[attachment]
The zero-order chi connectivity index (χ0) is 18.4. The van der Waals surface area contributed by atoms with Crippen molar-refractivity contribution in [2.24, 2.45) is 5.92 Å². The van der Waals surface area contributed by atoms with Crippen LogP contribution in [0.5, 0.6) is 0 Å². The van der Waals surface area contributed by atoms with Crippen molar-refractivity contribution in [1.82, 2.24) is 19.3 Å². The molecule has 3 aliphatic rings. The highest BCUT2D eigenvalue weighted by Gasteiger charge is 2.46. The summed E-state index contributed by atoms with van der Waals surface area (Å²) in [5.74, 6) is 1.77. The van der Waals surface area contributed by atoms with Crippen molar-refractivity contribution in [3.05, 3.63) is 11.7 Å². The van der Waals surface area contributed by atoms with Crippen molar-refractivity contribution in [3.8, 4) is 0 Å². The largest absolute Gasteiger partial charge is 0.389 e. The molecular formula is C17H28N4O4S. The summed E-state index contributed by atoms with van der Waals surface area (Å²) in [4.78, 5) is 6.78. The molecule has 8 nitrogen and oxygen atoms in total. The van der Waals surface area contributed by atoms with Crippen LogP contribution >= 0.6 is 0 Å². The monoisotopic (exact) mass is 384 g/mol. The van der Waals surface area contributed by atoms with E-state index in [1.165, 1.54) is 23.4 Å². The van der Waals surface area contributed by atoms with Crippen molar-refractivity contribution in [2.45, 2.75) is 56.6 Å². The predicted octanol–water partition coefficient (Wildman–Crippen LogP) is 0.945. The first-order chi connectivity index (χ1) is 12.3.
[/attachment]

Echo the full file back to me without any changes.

The zero-order chi connectivity index (χ0) is 18.4. The van der Waals surface area contributed by atoms with Crippen molar-refractivity contribution in [2.24, 2.45) is 5.92 Å². The van der Waals surface area contributed by atoms with Crippen LogP contribution in [0.5, 0.6) is 0 Å². The van der Waals surface area contributed by atoms with Crippen molar-refractivity contribution in [1.82, 2.24) is 19.3 Å². The molecule has 3 aliphatic rings. The highest BCUT2D eigenvalue weighted by Gasteiger charge is 2.46. The summed E-state index contributed by atoms with van der Waals surface area (Å²) in [5.74, 6) is 1.77. The van der Waals surface area contributed by atoms with Crippen molar-refractivity contribution in [3.05, 3.63) is 11.7 Å². The van der Waals surface area contributed by atoms with Crippen molar-refractivity contribution in [3.8, 4) is 0 Å². The largest absolute Gasteiger partial charge is 0.389 e. The molecular formula is C17H28N4O4S. The summed E-state index contributed by atoms with van der Waals surface area (Å²) in [4.78, 5) is 6.78. The molecule has 8 nitrogen and oxygen atoms in total. The van der Waals surface area contributed by atoms with Crippen LogP contribution >= 0.6 is 0 Å². The monoisotopic (exact) mass is 384 g/mol. The van der Waals surface area contributed by atoms with E-state index in [1.165, 1.54) is 23.4 Å². The van der Waals surface area contributed by atoms with Crippen molar-refractivity contribution in [2.45, 2.75) is 56.6 Å². The predicted octanol–water partition coefficient (Wildman–Crippen LogP) is 0.945. The first-order chi connectivity index (χ1) is 12.3.